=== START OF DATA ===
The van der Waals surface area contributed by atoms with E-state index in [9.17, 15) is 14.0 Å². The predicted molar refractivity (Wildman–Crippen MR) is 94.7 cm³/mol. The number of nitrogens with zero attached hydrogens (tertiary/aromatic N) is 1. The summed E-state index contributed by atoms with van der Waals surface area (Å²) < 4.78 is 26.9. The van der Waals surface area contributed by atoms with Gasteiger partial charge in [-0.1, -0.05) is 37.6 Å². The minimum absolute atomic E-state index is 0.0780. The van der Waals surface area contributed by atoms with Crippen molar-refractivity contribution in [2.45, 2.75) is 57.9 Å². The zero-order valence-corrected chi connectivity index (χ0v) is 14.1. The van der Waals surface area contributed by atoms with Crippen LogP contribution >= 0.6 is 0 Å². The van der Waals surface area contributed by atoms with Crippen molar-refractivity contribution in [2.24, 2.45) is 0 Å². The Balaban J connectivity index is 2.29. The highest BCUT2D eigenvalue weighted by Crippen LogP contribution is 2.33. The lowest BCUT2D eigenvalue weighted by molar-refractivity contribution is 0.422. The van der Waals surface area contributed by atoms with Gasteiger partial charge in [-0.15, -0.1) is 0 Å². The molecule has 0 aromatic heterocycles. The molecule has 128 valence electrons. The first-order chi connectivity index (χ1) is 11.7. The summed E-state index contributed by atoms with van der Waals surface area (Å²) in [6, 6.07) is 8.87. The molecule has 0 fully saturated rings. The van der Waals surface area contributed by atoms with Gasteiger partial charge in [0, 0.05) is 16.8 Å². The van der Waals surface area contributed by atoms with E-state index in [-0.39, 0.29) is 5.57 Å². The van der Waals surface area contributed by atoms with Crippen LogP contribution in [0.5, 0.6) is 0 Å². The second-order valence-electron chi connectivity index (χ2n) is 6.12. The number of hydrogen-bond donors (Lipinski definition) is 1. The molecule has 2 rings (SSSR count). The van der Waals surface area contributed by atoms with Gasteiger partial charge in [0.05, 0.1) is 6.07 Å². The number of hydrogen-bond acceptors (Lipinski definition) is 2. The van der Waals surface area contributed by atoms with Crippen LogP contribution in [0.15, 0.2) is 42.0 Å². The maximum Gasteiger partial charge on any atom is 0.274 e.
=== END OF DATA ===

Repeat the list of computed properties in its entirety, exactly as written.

The van der Waals surface area contributed by atoms with E-state index in [9.17, 15) is 14.0 Å². The predicted molar refractivity (Wildman–Crippen MR) is 94.7 cm³/mol. The number of nitrogens with zero attached hydrogens (tertiary/aromatic N) is 1. The summed E-state index contributed by atoms with van der Waals surface area (Å²) < 4.78 is 26.9. The van der Waals surface area contributed by atoms with Gasteiger partial charge in [-0.1, -0.05) is 37.6 Å². The minimum absolute atomic E-state index is 0.0780. The van der Waals surface area contributed by atoms with Crippen molar-refractivity contribution in [2.45, 2.75) is 57.9 Å². The zero-order valence-corrected chi connectivity index (χ0v) is 14.1. The van der Waals surface area contributed by atoms with Crippen LogP contribution >= 0.6 is 0 Å². The van der Waals surface area contributed by atoms with Crippen molar-refractivity contribution in [2.24, 2.45) is 0 Å². The Balaban J connectivity index is 2.29. The highest BCUT2D eigenvalue weighted by Crippen LogP contribution is 2.33. The lowest BCUT2D eigenvalue weighted by molar-refractivity contribution is 0.422. The van der Waals surface area contributed by atoms with Gasteiger partial charge in [-0.15, -0.1) is 0 Å². The molecule has 0 aromatic heterocycles. The molecule has 128 valence electrons. The first-order chi connectivity index (χ1) is 11.7. The summed E-state index contributed by atoms with van der Waals surface area (Å²) in [6, 6.07) is 8.87. The molecule has 0 fully saturated rings. The van der Waals surface area contributed by atoms with Gasteiger partial charge in [0, 0.05) is 16.8 Å². The van der Waals surface area contributed by atoms with E-state index in [-0.39, 0.29) is 5.57 Å². The van der Waals surface area contributed by atoms with Crippen LogP contribution in [0.5, 0.6) is 0 Å². The second-order valence-electron chi connectivity index (χ2n) is 6.12. The number of hydrogen-bond donors (Lipinski definition) is 1. The molecule has 2 rings (SSSR count). The van der Waals surface area contributed by atoms with Gasteiger partial charge in [0.05, 0.1) is 6.07 Å². The number of hydrogen-bond acceptors (Lipinski definition) is 2. The van der Waals surface area contributed by atoms with Crippen LogP contribution in [0.15, 0.2) is 42.0 Å². The maximum Gasteiger partial charge on any atom is 0.274 e.